NB:  You’re absolutely right.  Obviously, prior to making films, I read every book on filmmaking, but just never had any formal filmmaking education.  But, that’s where the whole resourcefulness thing comes into play, you know?  When you’re out there on the set making films, you need to make your own answers.  That’s part of being resourceful and professional and so on.  That’s the other thing – there’s been a couple of comments over the years that “this is just a group of friends that got together and made a film.”  But, all of my films have been done totally professionally.  Everyone, cast and crew, on all of my films has been paid.  There’s no deferred payments.  I’m not asking people to do things for free.  I try to maintain all those very professional standards from a production point of view so that it’s not just a group of friends working in the backyard kind of thing.  Everyone’s been paid.

JH:  Fateful Findings is starting to get the rumblings of “cult film” or “outsider cinema.”  How do you feel about those terms?  Are they appropriate?  Did you set out to make it that way?

NB:  Well, I just set out to make the best film I could, within the context, and this is very important, of what I had to work with.  In other words, I would have loved to have done a lot of other things, but I knew what my budget was.  I knew what my geographic restrictions were.  And, that’s part of being an independent filmmaker.  I wrote the script within the context of the budget I had.  That’s part of my producer hat.

I didn’t intend to make a cult classic, though.  Obviously, the other films, Double Down and I Am Here Now, achieved a cult classic status, but certainly not as much as Fateful Findings has.  But, I’m not surprised by it.   I finished the film and knew that it needed to get some exposure in the festival circuit to attract distributors, which is the normal routine.  So that’s what I spent 2/3 of 2013 doing.  The film was in the festival circuit and through social media, it garnered a lot of attention.  Through that attention and the festivals only, that’s how I got distributors approaching and I begun negotiating.  It just came out in theaters for the first time this year.  So, social media, from an independent point of view, is free, great, instantaneous, real time…  I can send out a tweet about a screening tonight, for example, and get a lot responses back immediately.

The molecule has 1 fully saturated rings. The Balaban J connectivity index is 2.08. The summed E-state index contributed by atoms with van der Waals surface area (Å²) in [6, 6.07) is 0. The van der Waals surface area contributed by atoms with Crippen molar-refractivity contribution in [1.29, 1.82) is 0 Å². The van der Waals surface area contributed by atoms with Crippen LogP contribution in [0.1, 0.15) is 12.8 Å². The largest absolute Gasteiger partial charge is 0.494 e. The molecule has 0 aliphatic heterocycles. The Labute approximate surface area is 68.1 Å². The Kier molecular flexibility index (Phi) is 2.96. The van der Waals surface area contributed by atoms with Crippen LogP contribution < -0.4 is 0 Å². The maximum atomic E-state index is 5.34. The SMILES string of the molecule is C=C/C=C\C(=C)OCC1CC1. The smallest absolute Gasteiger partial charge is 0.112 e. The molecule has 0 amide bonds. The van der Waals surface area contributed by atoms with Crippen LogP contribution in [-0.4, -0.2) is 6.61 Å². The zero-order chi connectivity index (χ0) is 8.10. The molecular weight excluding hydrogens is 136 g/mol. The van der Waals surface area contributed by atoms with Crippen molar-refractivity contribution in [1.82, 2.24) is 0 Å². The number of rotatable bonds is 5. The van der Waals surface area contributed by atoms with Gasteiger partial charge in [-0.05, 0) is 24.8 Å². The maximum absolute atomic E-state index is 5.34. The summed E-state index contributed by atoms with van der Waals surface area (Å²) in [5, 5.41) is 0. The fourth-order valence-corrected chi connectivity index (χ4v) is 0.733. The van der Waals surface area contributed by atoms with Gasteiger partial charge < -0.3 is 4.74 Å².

JH:  Exactly.  And, I think it also gives the fans more of a personal touch to the film.  You seem pretty accessible.

NB:  Oh yeah.  Fans are what it’s all about.  I love hearing that people are enjoying the film, going to the film, telling their friends…  I’m just a regular guy.  I’m happy to talk to anybody.  If somebody sends me an email, I’ll answer it.  There’s no pretense involved here, you know, from my point of view.

JH:  Lastly, you mentioned that Fateful Findings began showing in theaters in January.  Can you let our readers know the best way to find out about screenings and how to see your previous films?

NB:  As far as the previous films go, I think it’s common knowledge now and I’ve told a number of people, that I’ve taken I Am Here Now and Double Down off the market.  There may be some copies out there that people bought two or three years ago or whatever.  But, I’ve closed those sales websites.  The reason I have is because I want to focus on Fateful Findings.  It’s such a better movie than the two prior ones that I don’t want people to get confused.  Those other two movies haven’t been for sale for a couple years.  Fateful Findings is not available on DVD or blu ray yet, and won’t be until the current theatrical run is done.  One website – www.fatefulfindings.biz – is the homepage for the film.  On that homepage, it shows how they can contact me directly through Twitter, Facebook, or email.  There’s also a link that they can use to contact the film’s U.S. and Canada distributors.  Now, on Facebook, I’ve got my own page and they are more than welcome to send me a friend request there – they just look for “Neil Breen.”  Fateful Findings also has its own Facebook page.  That page shows where the screenings will be.  It generally shows the next two weeks of screenings.    That’s the best location.